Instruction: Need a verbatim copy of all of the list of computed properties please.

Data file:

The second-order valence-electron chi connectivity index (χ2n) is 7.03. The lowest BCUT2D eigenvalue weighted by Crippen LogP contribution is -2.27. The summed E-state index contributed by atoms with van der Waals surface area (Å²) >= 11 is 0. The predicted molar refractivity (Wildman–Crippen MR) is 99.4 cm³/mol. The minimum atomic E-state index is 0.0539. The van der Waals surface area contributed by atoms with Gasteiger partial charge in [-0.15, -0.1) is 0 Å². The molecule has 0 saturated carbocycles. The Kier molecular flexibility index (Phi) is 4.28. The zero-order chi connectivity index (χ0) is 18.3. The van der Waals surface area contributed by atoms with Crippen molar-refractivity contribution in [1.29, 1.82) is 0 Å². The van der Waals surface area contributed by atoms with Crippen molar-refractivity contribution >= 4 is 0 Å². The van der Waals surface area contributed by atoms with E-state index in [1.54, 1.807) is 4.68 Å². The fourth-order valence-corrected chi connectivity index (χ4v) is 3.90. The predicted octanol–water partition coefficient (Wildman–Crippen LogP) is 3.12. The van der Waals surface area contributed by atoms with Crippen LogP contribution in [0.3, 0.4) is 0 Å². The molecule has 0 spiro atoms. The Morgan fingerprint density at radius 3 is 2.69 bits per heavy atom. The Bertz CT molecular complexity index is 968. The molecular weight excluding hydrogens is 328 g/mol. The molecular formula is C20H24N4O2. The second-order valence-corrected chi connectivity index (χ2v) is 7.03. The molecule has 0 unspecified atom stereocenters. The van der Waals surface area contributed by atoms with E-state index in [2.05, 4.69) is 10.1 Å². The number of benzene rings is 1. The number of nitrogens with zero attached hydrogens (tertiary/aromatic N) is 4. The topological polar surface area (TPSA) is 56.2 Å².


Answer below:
The second-order valence-electron chi connectivity index (χ2n) is 7.03. The lowest BCUT2D eigenvalue weighted by Crippen LogP contribution is -2.27. The summed E-state index contributed by atoms with van der Waals surface area (Å²) >= 11 is 0. The predicted molar refractivity (Wildman–Crippen MR) is 99.4 cm³/mol. The minimum atomic E-state index is 0.0539. The van der Waals surface area contributed by atoms with Gasteiger partial charge in [-0.15, -0.1) is 0 Å². The molecule has 0 saturated carbocycles. The Kier molecular flexibility index (Phi) is 4.28. The zero-order chi connectivity index (χ0) is 18.3. The van der Waals surface area contributed by atoms with Crippen molar-refractivity contribution in [1.29, 1.82) is 0 Å². The van der Waals surface area contributed by atoms with Crippen molar-refractivity contribution >= 4 is 0 Å². The van der Waals surface area contributed by atoms with E-state index in [1.54, 1.807) is 4.68 Å². The fourth-order valence-corrected chi connectivity index (χ4v) is 3.90. The predicted octanol–water partition coefficient (Wildman–Crippen LogP) is 3.12. The van der Waals surface area contributed by atoms with Crippen LogP contribution in [0.3, 0.4) is 0 Å². The molecule has 0 spiro atoms. The Morgan fingerprint density at radius 3 is 2.69 bits per heavy atom. The Bertz CT molecular complexity index is 968. The molecular weight excluding hydrogens is 328 g/mol. The molecular formula is C20H24N4O2. The second-order valence-corrected chi connectivity index (χ2v) is 7.03. The molecule has 0 unspecified atom stereocenters. The van der Waals surface area contributed by atoms with E-state index in [2.05, 4.69) is 10.1 Å². The number of benzene rings is 1. The number of nitrogens with zero attached hydrogens (tertiary/aromatic N) is 4. The topological polar surface area (TPSA) is 56.2 Å².